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Heritage

The On-Again-Off-Again Birth of Peel County

Mar 23, 2014 | Ken Weber | Back Issues | Departments | Historic Hills | In Every Issue | Spring 2014

When the council of the newly independent County of Peel convened in 1867, a first task was to choose a site and a builder for the courthouse and jail.

“There’s Something Under Dufferin County”

Nov 19, 2013 | Ken Weber | Back Issues | Departments | Historic Hills | In Every Issue | Winter 2013

As far back as 1886, for example, gold was discovered in Melancthon Township near Dundalk.

Three generations: James, Thomas and David Jackson standing at the crossroads in France that Thomas helped defend as part of the Normandy assault on the morning of June 6, 1944.

My Grandfather’s War

Sep 11, 2013 | James Jackson

Three generations of a Caledon farming family travelled to 
Europe to retrace the steps of the 1st Canadian Parachute Battalion 
during WW II.

The Homecoming

Sep 11, 2013 | Bernadette Hardaker

To a 13-year-old Orangeville boy in September 1945, news that the father he hadn’t seen in four years was on his way home from the battlefields of Europe was cause for high excitement.

Romance bloomed apace at Wynnfield and at the hospital, so much so the place was sometimes called the ‘Perkins Bull Matrimonial Bureau.’ This is the Gairdner-Smith wedding in the garden at Wynnfield.

A Place Like Home

Sep 11, 2013 | Ken Weber

For Canadian boys passing through England during World War I, the Perkins Bull Hospital for Convalescent Canadian Officers offered family warmth and the comfort of “home sweet home,” something all of them desperately needed.

Once Upon a Time There Were House Calls

Sep 11, 2013 | Ken Weber | Autumn 2013 | Back Issues | Departments | Historic Hills | In Every Issue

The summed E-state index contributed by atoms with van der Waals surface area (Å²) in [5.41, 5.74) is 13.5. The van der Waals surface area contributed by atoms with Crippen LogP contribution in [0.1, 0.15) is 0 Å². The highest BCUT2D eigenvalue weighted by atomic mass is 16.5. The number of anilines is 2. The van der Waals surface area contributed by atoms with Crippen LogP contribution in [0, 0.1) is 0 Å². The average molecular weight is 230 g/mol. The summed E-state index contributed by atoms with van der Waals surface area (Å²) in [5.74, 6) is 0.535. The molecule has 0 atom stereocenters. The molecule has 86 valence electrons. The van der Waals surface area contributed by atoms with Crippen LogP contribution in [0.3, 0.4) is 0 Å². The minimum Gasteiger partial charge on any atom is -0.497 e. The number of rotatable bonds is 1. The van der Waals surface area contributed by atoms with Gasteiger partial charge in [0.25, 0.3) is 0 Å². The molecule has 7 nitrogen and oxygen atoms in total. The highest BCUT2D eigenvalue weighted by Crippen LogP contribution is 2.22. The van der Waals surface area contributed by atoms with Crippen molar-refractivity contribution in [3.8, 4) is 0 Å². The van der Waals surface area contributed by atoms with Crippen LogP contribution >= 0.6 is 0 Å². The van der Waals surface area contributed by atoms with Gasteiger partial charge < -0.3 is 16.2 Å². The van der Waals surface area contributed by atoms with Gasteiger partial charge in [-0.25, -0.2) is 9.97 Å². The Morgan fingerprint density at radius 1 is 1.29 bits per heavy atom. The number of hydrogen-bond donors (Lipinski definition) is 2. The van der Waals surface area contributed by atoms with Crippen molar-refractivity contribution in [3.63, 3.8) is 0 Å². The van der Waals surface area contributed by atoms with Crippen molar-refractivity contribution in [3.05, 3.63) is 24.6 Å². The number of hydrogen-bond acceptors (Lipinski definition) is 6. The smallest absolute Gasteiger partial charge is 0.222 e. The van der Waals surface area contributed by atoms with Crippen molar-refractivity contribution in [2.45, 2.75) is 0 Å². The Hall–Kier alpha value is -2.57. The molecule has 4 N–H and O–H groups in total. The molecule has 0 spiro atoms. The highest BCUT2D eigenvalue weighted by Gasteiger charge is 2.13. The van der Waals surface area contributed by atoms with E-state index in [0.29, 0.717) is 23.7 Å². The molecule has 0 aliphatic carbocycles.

Before the days of clinics, emergency rooms and office hours, most medical treatment took place in a patient’s home. It was a challenging and uncertain process, and not just for the patient.

A Place for the Deserving Poor

Jun 17, 2013 | Ken Weber | Back Issues | Departments | Historic Hills | In Every Issue | Summer 2013

Males and females, including married couples, slept and ate separately.

Bob Cook

The Great Escaper

Mar 31, 2013 | Ken Weber | Historic Hills

The Orangeville Sun called him Robert the Bold. Local police called him ‘armed and dangerous.’ His neighbours called him ‘misunderstood.’ Bob Cook’s story fits all these descriptions – and then some.

Sir Francis Bond Head, lieutenant-governor of Upper Canada, whose arrogant misreading of the political situation had helped bring about the 1837 uprising, issued a proclamation offering a £1ooo reward for capture of Mackenzie.

How William Lyon Mackenzie Escaped Through Caledon …or Not!

Nov 17, 2012 | Ken Weber | Back Issues | Departments | Historic Hills | In Every Issue | Winter 2012

They were smuggled food by a local farmer’s wife who, knowing she was being watched, would tie packages of food to her crinolines and go for a walk.

Sir Francis Bond Head, lieutenant-governor of Upper Canada, whose arrogant misreading of the political situation had helped bring about the 1837 uprising, issued a proclamation offering a £1ooo reward for capture of Mackenzie.

The Rebellion of 1837: Not Just Montgomery’s Tavern

Nov 17, 2012 | Ken Weber | Back Issues | Departments | Historic Hills | In Every Issue | Web Extras | Winter 2012

William Lyon Mackenzie’s brief foray in Toronto seems to get all the attention but the fighting in 1837-38 had a far wider base.  Several hundred rebels led by Charles Duncombe were on their way from Brantford to join Mackenzie but dispersed near Hamilton when they learned of the defeat at Montgomery’s Tavern.  Duncombe joined Mackenzie…

Eleanor, her brother Howard, and her Eaton’s Beauty Doll, playing on the first-floor roof at the rear of the hotel, overlooking the barns. Photo Courtesy Eleanor Mcmillan Jamieson.

Memories of Broadway

Sep 13, 2012 | Tony Reynolds | Back Issues

The creamery was where The Banner is now. Every two weeks Mom would send me over to pick up three pounds of butter and a large can of buttermilk.

Dealing with a Nightmare: The 1947 Palgrave Fire

Sep 13, 2012 | Ken Weber | Autumn 2012 | Back Issues | Departments | Historic Hills | In Every Issue

In the days before 
modern firefighting, 
nothing frightened 
a small community 
– or pulled it together 
more powerfully – 
than a major blaze. 
The 1947 Palgrave fire 
was one such case.

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